Neisha Pratt

Summary

Neisha Anne Pratt (born 21 March 1973) is a cricket player, born in New Zealand, who played international cricket for both Hong Kong and Singapore and also NZ domestic cricket for Northern Districts Spirit. She represented Hong Kong between 2006 and 2011, and captained the side.[1][2][3] She made her Twenty20 International debut for Singapore against Malaysia in August 2018, at the age of 45.[4]

Neisha Pratt
Personal information
Full nameNeisha Anne Pratt
Born (1973-03-21) 21 March 1973 (age 49)
Te Awamutu, New Zealand
BattingRight-handed
BowlingLeft-arm medium
RoleAll-rounder
International information
National sides
T20I debut (cap 5)9 August 2018 
Singapore v Malaysia
Last T20I12 August 2018 
Singapore v Malaysia
Domestic team information
YearsTeam
1999/00 – 2000/01Northern Districts Spirit
Career statistics
Competition WT20I
Matches 5
Runs scored 91
Batting average 18.20
100s/50s 0/0
Top score 48
Catches/stumpings 1/0
Source: Cricinfo, 15 April 2021

Hong Kong careerEdit

Pratt captained Hong Kong in their first official match in 2006, and as a result received cap number 1; the match was an Asian qualifying round match for the 2009 Women's Cricket World Cup.[3][5] she took 1/44 from 10 overs and scored 16 runs as Hong Kong lost to Pakistan.[6][7] She captained the team in a 2007 Asian Cricket Council 30-over tournament in Malaysia.[8] In the opening match against Malaysia, she scored 71 runs in 77 balls, and took 4/4 in 6 overs.[8] In a 2008 series in Bangladesh, Pratt top-scored in the final two matches, making 35 in the second match of the series, and 61 in the final match.[9][10]

Pratt also captained the side that won the 2009 ACC Women's Twenty20 Championship.[11] She scored a partnership of 76 with Keenu Gill in a group-stage match against China, which was the highest partnership in the group stages, and was also the player of the match in the group stage matches against Kuwait and Malaysia.[12] In the final against Thailand, Pratt scored 27 runs.[11]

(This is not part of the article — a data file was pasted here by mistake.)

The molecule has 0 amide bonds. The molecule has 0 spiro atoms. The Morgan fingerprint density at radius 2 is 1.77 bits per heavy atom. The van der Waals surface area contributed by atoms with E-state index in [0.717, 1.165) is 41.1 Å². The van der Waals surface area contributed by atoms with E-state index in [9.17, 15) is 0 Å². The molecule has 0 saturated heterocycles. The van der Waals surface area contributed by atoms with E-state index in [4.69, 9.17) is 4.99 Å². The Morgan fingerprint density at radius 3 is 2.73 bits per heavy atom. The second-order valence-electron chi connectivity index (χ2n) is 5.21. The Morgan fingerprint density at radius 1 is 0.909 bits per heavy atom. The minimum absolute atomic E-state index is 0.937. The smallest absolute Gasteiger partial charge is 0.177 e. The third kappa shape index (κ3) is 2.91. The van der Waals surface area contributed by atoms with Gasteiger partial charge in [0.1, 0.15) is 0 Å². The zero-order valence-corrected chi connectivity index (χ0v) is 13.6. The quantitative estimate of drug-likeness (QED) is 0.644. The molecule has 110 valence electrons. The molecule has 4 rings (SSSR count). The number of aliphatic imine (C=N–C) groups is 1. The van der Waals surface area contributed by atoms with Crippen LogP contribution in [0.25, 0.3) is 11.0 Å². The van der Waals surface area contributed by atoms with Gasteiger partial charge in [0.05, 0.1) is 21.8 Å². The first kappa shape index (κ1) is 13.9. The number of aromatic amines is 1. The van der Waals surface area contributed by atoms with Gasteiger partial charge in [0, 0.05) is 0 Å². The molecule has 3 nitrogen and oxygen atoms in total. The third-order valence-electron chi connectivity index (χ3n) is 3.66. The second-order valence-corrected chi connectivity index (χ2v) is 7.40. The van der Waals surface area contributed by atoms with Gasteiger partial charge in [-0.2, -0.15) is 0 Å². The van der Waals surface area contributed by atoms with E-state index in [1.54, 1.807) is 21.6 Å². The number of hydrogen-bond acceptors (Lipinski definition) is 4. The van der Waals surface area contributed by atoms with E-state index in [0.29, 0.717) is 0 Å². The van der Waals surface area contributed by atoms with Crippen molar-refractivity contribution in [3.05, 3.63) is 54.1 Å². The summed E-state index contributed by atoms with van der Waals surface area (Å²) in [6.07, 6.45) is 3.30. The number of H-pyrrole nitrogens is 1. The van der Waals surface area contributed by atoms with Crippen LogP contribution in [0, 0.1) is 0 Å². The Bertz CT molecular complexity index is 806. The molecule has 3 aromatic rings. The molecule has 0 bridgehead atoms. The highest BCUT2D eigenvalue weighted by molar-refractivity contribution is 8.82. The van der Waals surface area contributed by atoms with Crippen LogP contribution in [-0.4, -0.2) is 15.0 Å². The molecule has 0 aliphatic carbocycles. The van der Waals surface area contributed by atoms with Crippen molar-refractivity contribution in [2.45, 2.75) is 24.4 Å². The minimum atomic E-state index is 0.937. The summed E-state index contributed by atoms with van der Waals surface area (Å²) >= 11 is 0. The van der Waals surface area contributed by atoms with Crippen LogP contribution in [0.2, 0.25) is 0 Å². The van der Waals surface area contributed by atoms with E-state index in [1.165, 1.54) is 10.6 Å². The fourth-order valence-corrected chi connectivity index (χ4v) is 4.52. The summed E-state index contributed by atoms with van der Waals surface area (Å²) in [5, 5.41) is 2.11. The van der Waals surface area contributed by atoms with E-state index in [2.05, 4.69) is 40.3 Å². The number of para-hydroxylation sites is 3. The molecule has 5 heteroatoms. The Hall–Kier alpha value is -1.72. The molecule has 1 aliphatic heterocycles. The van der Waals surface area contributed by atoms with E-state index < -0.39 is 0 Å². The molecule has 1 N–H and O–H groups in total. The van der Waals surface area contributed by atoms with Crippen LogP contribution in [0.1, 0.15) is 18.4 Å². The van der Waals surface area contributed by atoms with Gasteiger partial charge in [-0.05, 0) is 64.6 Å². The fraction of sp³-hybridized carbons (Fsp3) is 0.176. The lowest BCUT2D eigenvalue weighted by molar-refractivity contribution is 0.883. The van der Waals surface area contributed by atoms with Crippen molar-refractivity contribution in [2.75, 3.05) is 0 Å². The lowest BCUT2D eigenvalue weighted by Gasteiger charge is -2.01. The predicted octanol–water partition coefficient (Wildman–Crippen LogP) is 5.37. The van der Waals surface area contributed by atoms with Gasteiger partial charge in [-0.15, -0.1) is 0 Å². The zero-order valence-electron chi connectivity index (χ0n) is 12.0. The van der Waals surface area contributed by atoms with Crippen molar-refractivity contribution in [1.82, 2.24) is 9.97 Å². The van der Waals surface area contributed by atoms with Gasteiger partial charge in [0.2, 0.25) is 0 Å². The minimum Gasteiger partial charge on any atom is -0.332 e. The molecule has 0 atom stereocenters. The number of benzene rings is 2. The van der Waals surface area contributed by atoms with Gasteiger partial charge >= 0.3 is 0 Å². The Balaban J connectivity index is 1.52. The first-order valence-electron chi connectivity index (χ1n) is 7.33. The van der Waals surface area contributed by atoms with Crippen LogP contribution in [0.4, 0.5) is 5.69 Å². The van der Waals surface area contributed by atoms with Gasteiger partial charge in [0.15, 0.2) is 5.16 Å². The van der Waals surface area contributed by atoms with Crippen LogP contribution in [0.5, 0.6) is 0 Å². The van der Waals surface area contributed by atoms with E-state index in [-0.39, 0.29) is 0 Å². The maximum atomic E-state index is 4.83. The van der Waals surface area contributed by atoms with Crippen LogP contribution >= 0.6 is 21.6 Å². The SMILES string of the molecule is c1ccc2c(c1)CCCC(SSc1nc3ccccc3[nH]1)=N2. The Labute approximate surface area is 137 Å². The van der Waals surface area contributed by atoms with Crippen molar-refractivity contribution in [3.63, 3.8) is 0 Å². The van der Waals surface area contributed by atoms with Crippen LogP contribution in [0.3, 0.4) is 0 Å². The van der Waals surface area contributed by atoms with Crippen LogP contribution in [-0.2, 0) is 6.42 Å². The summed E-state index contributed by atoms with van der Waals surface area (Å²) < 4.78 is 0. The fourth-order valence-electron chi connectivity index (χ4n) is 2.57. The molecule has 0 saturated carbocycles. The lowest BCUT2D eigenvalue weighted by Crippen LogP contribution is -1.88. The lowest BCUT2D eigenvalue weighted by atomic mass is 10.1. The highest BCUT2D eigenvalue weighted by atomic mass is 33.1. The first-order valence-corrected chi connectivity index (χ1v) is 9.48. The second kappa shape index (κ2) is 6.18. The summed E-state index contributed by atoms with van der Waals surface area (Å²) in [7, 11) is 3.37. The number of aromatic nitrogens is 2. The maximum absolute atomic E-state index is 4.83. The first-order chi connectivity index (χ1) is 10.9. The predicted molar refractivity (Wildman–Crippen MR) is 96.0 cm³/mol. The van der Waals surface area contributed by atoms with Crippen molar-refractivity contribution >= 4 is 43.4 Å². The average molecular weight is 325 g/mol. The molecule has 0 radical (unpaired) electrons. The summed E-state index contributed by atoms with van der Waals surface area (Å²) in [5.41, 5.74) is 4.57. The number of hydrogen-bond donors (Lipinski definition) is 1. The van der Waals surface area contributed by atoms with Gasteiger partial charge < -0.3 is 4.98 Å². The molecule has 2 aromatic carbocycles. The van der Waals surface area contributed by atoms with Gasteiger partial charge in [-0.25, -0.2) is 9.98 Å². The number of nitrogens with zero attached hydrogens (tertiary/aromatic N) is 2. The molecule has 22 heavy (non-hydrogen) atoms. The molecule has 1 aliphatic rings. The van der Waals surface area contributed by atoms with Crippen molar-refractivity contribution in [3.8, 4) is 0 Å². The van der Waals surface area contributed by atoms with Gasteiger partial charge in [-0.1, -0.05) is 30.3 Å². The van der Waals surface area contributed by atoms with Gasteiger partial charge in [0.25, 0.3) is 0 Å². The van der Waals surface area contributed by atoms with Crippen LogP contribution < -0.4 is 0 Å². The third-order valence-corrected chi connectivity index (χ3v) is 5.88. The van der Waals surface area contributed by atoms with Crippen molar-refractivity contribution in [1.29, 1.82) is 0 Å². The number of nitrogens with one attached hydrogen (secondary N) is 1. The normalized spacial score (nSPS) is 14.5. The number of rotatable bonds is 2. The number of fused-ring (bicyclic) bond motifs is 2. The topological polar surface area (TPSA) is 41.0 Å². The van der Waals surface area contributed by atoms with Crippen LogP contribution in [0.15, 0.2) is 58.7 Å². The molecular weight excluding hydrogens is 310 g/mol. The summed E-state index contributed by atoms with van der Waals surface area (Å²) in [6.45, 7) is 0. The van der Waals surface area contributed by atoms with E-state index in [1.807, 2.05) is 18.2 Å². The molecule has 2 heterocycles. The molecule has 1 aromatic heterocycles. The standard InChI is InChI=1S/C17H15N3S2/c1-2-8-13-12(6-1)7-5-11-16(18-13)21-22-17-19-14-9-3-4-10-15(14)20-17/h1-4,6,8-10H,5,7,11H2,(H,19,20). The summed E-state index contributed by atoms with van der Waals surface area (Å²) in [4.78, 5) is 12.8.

In 2012, Pratt became ineligible to play for Hong Kong, as a change in eligibility criteria meant that only players eligible to play in the Asian Games could compete. In protest at Pratt's exclusion, Connie Wong and Keenu Gill withdrew from the 2012 Asian Cricket Council Women's Twenty20 Asia Cup, and were subsequently banned for a year.[13]

Singapore careerEdit

Pratt returned to international cricket in 2016 by playing for Singapore against Malaysia in the Saudari Cup. She hit 76* and 60* in consecutive games.[14] The 2018 series had Twenty20 International status for the first time. She played in all five matches in the series. Her final appearance came at the age of 45 years, 144 days, at the time only behind Caroline de Fouw of Netherlands as the oldest women T20I player (since surpassed by some others).[4]

ReferencesEdit

  1. ^ "The Home of CricketArchive". Archived from the original on 1 June 2016. Retrieved 21 March 2016.
  2. ^ Administrator. "ACC WOMEN'S TWENTY20, SEMI-FINAL 2: HONG KONG v NEPAL". www.asiancricket.org. Archived from the original on 3 June 2016. Retrieved 30 April 2016.
  3. ^ a b "Hong Kong girls take on Pakistan for a cricket World Cup place". DailyTimes. Archived from the original on 1 April 2016. Retrieved 21 March 2016.
  4. ^ a b "Records | Women's Twenty20 Internationals | Individual records (captains, players, umpires) | Oldest players | ESPNcricinfo.com". Cricinfo. Archived from the original on 23 April 2019. Retrieved 21 August 2019.
  5. ^ "Hong Kong Women Representative Cap Numbers". Archived from the original on 24 March 2016. Retrieved 21 March 2016.
  6. ^ "Women's Cricket World Cup Qualifiers: Sana Javed, Khurshid star as Pakistan crush HK". Archived from the original on 31 May 2016. Retrieved 21 March 2016.
  7. ^ "The Home of CricketArchive". Archived from the original on 1 June 2016. Retrieved 21 March 2016.
  8. ^ a b "Hong Kong have big ambition". Cricinfo. Archived from the original on 3 June 2016. Retrieved 21 March 2016.
  9. ^ "Salma again leads from front". The Daily Star. Archived from the original on 6 May 2016. Retrieved 21 March 2016.
  10. ^ "Hong Kong Women crash to another embarrassing defeat". Archived from the original on 2 June 2016. Retrieved 21 March 2016.
  11. ^ a b "Hong Kong are the ACC Women's Twenty20 Champions after beating Thailand by 4 runs in thrilling final". Cricinfo. Retrieved 21 March 2016.
  12. ^ "Hong Kong Women's Cricket Team win all 5 of their group matches enroute to ACC semi-final". Cricinfo. Retrieved 21 March 2016.
  13. ^ "Two Hong Kong women cricketers banned for pulling out of Asia Cup squad". South China Morning Post. Archived from the original on 23 April 2016. Retrieved 21 March 2016.
  14. ^ "Neisha Pratt". Cricinfo. Archived from the original on 24 April 2019. Retrieved 21 August 2019.

External linksEdit